Every surjective map gives rise to an equivalence relation
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Warning:
Warning:There is something wrong here, as the surjective property is never used! It is true though that every map, [ilmath]f:X\rightarrow Y[/ilmath] gives rise to an equivalence relation, where [ilmath]x_1\sim x_2[/ilmath] if [ilmath]f(x_2)=f(x_2)[/ilmath] but this doesn't use the surjective part!
- Notice also that in such a case we can factor [ilmath]f[/ilmath] through [ilmath]\pi:X\rightarrow X/\sim[/ilmath] always to yield [ilmath]\bar{f} [/ilmath], and "distil" the information of [ilmath]f[/ilmath] into this new map, [ilmath]\bar{f} [/ilmath].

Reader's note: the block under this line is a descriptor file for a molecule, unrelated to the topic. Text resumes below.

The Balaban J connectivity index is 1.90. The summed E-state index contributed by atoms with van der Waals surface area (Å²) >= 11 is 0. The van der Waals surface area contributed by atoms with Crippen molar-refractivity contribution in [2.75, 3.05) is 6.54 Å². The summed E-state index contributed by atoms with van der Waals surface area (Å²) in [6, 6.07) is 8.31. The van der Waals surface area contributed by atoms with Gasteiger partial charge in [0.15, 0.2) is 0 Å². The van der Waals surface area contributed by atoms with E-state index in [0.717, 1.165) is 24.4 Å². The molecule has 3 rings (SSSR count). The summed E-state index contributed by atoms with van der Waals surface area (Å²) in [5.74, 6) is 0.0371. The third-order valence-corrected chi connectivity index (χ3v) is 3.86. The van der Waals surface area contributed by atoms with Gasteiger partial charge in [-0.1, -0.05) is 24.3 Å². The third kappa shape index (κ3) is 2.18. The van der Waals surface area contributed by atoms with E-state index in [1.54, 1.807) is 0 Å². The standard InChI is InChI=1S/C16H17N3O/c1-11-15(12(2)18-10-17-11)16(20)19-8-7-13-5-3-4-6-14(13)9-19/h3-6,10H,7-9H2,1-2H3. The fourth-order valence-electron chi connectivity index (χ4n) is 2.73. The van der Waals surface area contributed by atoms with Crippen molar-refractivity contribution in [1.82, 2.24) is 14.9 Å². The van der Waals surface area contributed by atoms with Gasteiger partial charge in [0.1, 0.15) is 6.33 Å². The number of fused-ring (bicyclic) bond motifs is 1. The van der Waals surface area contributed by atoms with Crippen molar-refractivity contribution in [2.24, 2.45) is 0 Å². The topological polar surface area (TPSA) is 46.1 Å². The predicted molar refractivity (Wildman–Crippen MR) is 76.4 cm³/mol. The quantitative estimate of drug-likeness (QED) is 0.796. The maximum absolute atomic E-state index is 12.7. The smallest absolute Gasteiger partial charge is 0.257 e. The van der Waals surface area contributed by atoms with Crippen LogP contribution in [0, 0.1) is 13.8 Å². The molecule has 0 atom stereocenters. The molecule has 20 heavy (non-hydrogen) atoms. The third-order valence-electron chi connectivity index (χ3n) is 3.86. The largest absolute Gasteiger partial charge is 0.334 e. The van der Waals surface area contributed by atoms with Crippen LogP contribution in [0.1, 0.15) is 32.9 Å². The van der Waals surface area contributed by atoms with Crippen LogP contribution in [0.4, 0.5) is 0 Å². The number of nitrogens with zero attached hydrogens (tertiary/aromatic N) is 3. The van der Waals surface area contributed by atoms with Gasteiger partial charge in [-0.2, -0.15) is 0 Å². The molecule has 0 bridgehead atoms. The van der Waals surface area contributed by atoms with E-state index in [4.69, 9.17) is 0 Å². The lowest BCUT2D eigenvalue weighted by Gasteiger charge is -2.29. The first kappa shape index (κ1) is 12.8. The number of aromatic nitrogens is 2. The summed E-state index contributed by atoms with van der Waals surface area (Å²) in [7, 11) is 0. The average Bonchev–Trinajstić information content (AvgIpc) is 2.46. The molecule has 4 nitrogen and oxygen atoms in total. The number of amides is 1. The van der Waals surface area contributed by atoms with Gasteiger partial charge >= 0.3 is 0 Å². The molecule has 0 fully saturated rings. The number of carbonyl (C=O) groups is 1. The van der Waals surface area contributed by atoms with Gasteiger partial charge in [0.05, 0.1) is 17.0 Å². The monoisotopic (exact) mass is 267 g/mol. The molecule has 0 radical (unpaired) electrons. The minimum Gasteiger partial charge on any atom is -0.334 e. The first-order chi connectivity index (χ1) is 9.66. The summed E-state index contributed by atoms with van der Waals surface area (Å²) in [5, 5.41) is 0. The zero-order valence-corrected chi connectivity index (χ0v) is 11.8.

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Statement
Let [ilmath]X[/ilmath] and [ilmath]Y[/ilmath] be sets, and let [ilmath]f:X\rightarrow Y[/ilmath] be a surjective mapping. Then we can define an equivalence relation on [ilmath]X[/ilmath], [ilmath]\sim\subseteq X\times X[/ilmath], by:
- For [ilmath]x_1,x_2\in X[/ilmath], we say [ilmath]x_1\sim x_2[/ilmath] if [ilmath]f(x_1)=f(x_2)[/ilmath]
So we have [ilmath]\forall x_1,x_2\in X[x_1\sim x_2\iff f(x_1)=f(x_2)][/ilmath] (for the "and only if" part, see definitions and iff)
- See also: every equivalence relation gives rise to a surjective map, usually written [ilmath]\pi:X\rightarrow X/\sim[/ilmath] given by [ilmath]\pi:x\mapsto[x][/ilmath] where [ilmath][x]:=\{y\in X\ \vert x\sim y\}[/ilmath], an equivalence class
Purpose
The quotient topology can be defined using a map to identify parts together, but also an equivalence relation can do the same job, this page is half way to showing them to be the same.
Proof
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This proof has been marked as an page requiring an easy proof
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